I saw a photo of you in an ocean-going canoe. Not one designed for it, instead, it was the old beat up one that you and your sisters keep among the brush and the sand dunes. The one meant for a New Hampshire pond, made of cherished and dented aluminum. I saw you among the floating bits of ice in the ocean. It’s been a long time since the oceans frozen over. I’m not there to see it.
From where I am this winter, the dust is falling like snow into drifts in the corners of the trim board. I can see it in the sunlight of halogen lamps. Up here, where the mountains rest and the air smells sweetly of abandoned campgrounds on the banks of Lake George, I will follow Nine North till I run out of gas or the engine seizes. There are signs for scenic overlooks, and from them, I can observe that mountains on the far bank. It will not be long before I hit the Southern pass.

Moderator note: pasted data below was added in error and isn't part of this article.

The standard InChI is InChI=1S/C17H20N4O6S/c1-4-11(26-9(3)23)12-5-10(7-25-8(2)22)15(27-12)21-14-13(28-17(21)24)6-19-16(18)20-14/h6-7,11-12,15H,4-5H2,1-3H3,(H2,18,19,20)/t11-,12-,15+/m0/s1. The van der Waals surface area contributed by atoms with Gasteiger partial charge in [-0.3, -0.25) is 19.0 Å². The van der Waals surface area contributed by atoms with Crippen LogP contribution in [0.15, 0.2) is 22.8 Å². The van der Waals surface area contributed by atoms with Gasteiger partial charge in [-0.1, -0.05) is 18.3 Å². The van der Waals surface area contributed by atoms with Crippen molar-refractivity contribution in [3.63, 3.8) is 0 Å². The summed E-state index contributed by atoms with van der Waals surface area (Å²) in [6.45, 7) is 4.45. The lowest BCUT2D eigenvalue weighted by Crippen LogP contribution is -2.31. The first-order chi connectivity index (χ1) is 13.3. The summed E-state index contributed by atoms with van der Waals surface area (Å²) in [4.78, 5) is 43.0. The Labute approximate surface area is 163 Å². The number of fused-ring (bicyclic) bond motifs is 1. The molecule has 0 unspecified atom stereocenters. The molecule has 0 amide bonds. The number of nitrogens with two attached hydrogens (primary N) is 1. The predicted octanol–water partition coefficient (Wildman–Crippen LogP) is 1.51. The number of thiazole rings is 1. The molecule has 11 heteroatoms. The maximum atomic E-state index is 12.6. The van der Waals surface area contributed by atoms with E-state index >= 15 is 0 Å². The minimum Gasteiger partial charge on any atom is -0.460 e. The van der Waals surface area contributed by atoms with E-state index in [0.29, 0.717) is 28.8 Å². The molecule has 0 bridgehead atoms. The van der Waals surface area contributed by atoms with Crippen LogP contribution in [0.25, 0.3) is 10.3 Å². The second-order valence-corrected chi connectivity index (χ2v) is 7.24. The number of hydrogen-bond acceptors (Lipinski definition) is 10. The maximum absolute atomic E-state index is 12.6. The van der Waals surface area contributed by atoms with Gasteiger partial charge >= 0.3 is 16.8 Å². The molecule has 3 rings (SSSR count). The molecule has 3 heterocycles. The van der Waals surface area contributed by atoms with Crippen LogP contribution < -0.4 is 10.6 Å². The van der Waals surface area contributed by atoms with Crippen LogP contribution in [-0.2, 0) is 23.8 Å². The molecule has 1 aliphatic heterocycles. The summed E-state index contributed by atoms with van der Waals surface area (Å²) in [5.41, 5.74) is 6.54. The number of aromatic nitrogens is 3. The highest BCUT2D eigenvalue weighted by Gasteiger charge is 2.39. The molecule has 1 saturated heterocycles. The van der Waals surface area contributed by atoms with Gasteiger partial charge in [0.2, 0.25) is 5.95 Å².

Where you are, in a little ocean-going canoe, I hope you check the charts for rocks and the stores for stowaways of the spirit. They are writers like me. Hastily made liberty ships sailed these waters once, and met the torpedo and the iron hull of the submariner. In silent ice water rust the wrecks of Nantucket Sound. Out there, we have nothing but time to think on early afternoon sunsets, and other machinations of January.
Write soon and write often, from your arctic expedition among the icebergs in that winter landscape I left behind. Trespass on the yards of great manor houses and wander the streets of the home country while you can.
Some day soon you too will find yourself in a tiny apartment up North, looking for the sea on which to launch from a beachhead of frozen sand and snow.
Navigate by the winter sun and the remnants of the summer triangle,
and for a time among the icebergs, you and I may never grow old.